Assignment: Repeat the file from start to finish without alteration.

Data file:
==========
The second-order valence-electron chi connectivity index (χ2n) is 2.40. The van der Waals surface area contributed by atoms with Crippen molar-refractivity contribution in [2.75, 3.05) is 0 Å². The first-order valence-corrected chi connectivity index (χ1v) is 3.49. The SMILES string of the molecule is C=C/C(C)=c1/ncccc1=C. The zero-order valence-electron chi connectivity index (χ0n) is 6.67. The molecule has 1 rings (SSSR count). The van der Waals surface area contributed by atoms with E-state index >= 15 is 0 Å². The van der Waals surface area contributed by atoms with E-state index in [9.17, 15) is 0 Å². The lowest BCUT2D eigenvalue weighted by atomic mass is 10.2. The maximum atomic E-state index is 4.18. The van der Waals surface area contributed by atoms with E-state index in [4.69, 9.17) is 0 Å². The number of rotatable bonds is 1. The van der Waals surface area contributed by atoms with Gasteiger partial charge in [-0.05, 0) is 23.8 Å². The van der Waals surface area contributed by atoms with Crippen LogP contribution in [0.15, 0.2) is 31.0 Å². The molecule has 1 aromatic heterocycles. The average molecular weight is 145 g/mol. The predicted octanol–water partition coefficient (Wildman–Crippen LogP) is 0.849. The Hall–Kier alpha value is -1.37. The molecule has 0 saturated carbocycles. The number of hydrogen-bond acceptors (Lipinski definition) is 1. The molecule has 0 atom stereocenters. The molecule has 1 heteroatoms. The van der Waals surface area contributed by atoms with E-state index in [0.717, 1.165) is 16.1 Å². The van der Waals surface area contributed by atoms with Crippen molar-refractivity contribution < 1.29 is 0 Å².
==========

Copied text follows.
The second-order valence-electron chi connectivity index (χ2n) is 2.40. The van der Waals surface area contributed by atoms with Crippen molar-refractivity contribution in [2.75, 3.05) is 0 Å². The first-order valence-corrected chi connectivity index (χ1v) is 3.49. The SMILES string of the molecule is C=C/C(C)=c1/ncccc1=C. The zero-order valence-electron chi connectivity index (χ0n) is 6.67. The molecule has 1 rings (SSSR count). The van der Waals surface area contributed by atoms with E-state index >= 15 is 0 Å². The van der Waals surface area contributed by atoms with E-state index in [9.17, 15) is 0 Å². The lowest BCUT2D eigenvalue weighted by atomic mass is 10.2. The maximum atomic E-state index is 4.18. The van der Waals surface area contributed by atoms with E-state index in [4.69, 9.17) is 0 Å². The number of rotatable bonds is 1. The van der Waals surface area contributed by atoms with Gasteiger partial charge in [-0.05, 0) is 23.8 Å². The van der Waals surface area contributed by atoms with Crippen LogP contribution in [0.15, 0.2) is 31.0 Å². The molecule has 1 aromatic heterocycles. The average molecular weight is 145 g/mol. The predicted octanol–water partition coefficient (Wildman–Crippen LogP) is 0.849. The Hall–Kier alpha value is -1.37. The molecule has 0 saturated carbocycles. The number of hydrogen-bond acceptors (Lipinski definition) is 1. The molecule has 0 atom stereocenters. The molecule has 1 heteroatoms. The van der Waals surface area contributed by atoms with E-state index in [0.717, 1.165) is 16.1 Å². The van der Waals surface area contributed by atoms with Crippen molar-refractivity contribution < 1.29 is 0 Å².